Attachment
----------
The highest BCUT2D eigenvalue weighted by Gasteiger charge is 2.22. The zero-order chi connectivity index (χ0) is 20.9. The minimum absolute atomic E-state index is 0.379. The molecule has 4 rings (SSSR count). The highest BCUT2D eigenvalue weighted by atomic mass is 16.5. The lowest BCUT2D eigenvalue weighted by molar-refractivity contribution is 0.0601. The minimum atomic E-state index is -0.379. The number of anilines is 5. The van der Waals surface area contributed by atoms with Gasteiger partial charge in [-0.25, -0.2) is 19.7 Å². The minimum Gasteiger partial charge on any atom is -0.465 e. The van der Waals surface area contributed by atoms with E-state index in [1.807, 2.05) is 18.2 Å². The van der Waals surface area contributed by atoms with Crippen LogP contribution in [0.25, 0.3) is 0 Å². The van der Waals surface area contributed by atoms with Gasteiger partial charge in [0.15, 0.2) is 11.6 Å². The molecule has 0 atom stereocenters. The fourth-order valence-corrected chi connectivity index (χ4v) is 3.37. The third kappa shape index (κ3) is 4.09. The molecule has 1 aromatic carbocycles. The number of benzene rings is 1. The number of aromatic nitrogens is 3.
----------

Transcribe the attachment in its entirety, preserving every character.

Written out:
The highest BCUT2D eigenvalue weighted by Gasteiger charge is 2.22. The zero-order chi connectivity index (χ0) is 20.9. The minimum absolute atomic E-state index is 0.379. The molecule has 4 rings (SSSR count). The highest BCUT2D eigenvalue weighted by atomic mass is 16.5. The lowest BCUT2D eigenvalue weighted by molar-refractivity contribution is 0.0601. The minimum atomic E-state index is -0.379. The number of anilines is 5. The van der Waals surface area contributed by atoms with Gasteiger partial charge in [-0.25, -0.2) is 19.7 Å². The minimum Gasteiger partial charge on any atom is -0.465 e. The van der Waals surface area contributed by atoms with E-state index in [1.807, 2.05) is 18.2 Å². The van der Waals surface area contributed by atoms with Crippen LogP contribution in [0.25, 0.3) is 0 Å². The van der Waals surface area contributed by atoms with Gasteiger partial charge in [0.15, 0.2) is 11.6 Å². The molecule has 0 atom stereocenters. The fourth-order valence-corrected chi connectivity index (χ4v) is 3.37. The third kappa shape index (κ3) is 4.09. The molecule has 1 aromatic carbocycles. The number of benzene rings is 1. The number of aromatic nitrogens is 3.